21 Dec 2006


The collection of sacred compositions published by Claudio Monteverdi in Venice in 1610 with a Latin title of jaw-breaking length (in which vesperae is only the tenth word) has attained the sort of elevated status granted to but a few works, which stand so high that the rest of the landscape is almost invisible from their peaks, or to put it in plainer language, a music-lover may have heard or heard of the Vespers without knowing any of the composer’s other works, nor those of his contemporaries (rather like the Four Seasons, or The Sorcerer’s Apprentice). There are over two dozen recordings of the work on the market at this writing.

Even the connoisseur may not have a good sense of the context of the work in 1610, nor indeed of its place in Monteverdi’s production. It was the first of only two collections of music for the church published during the composer’s lifetime, and one can see it as an elaborate poke in the eye for Monteverdi’s critic Artusi, who attacked (not without some justification, indeed) Monteverdi’s supposed incompetence as a contrapuntist, as manifest in the latter’s 4th and 5th books of madrigals, published in 1603 and 1605, respectively. Though Monteverdi had studied composition with Ingegneri in Cremona, he was employed in Mantua as an instrumentalist, with a background in improvised dance music, and not as a singer. From Artusi’s point of view, the licenses permitted a string band had made their way into Monteverdi’s vocal works, where they were solecisms.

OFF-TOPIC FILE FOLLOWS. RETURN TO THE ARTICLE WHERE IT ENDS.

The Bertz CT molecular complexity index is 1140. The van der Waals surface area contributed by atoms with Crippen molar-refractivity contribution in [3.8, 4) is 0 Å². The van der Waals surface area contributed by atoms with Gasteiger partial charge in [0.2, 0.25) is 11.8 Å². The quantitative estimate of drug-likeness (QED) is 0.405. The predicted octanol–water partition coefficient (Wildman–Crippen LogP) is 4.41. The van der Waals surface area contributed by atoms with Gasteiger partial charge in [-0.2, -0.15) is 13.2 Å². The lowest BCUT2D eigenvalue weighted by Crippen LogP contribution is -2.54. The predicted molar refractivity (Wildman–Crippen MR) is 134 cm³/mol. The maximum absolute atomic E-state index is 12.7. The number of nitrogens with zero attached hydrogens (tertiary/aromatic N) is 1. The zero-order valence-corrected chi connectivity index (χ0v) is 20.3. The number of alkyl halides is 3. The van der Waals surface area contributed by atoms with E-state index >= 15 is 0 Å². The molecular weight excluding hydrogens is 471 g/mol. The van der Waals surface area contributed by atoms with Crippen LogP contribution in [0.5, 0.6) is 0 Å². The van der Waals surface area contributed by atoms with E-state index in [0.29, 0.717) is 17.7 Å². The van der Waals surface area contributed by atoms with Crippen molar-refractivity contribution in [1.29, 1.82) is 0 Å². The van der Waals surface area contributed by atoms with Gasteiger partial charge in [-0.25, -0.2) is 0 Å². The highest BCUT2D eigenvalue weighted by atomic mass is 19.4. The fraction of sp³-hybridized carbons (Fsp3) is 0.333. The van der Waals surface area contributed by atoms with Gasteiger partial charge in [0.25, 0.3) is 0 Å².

And so the first work mentioned in that Latin title is not the Vespers, but the mass in six parts In illo tempore, based on a motet by Gombert from fifty years earlier. Monteverdi, who prints the motives which he has taken from Gombert at the beginning of the mass in the partbooks, obviously wants to show that he has a mastery of the craft of composition as it was done “in those days” (the literal meaning of the title of the motet). This task being accomplished, the remaining works — the music for Vespers, with psalm settings and vocal concerti — show how Monteverdi could produce a sacred music which would combine traditional aspects (the use of the chanted psalm tone) with techniques from his years as an instrumentalist.

I can't claim to have heard all the rival claimants, but from what I have heard hear I can state that the recording by King and his collaborators must certainly stand out as one of the notable recordings of 2006, a thoroughly satisfying performance which brings this masterwork to vibrant life, combining deep resonance with ringing clarity, every moment, every phrase breathing as it should, the vocal soloists first-rate, the sounds of the winds and strings vital, the chorus beautifully blended and in tune. I wanted to be there in the hall to hear this music performed live, I wanted to be part of this sound. This recording is that good. Plaudits not only to the musicians, but to the recording technicians who made this sound possible.


Tom Moore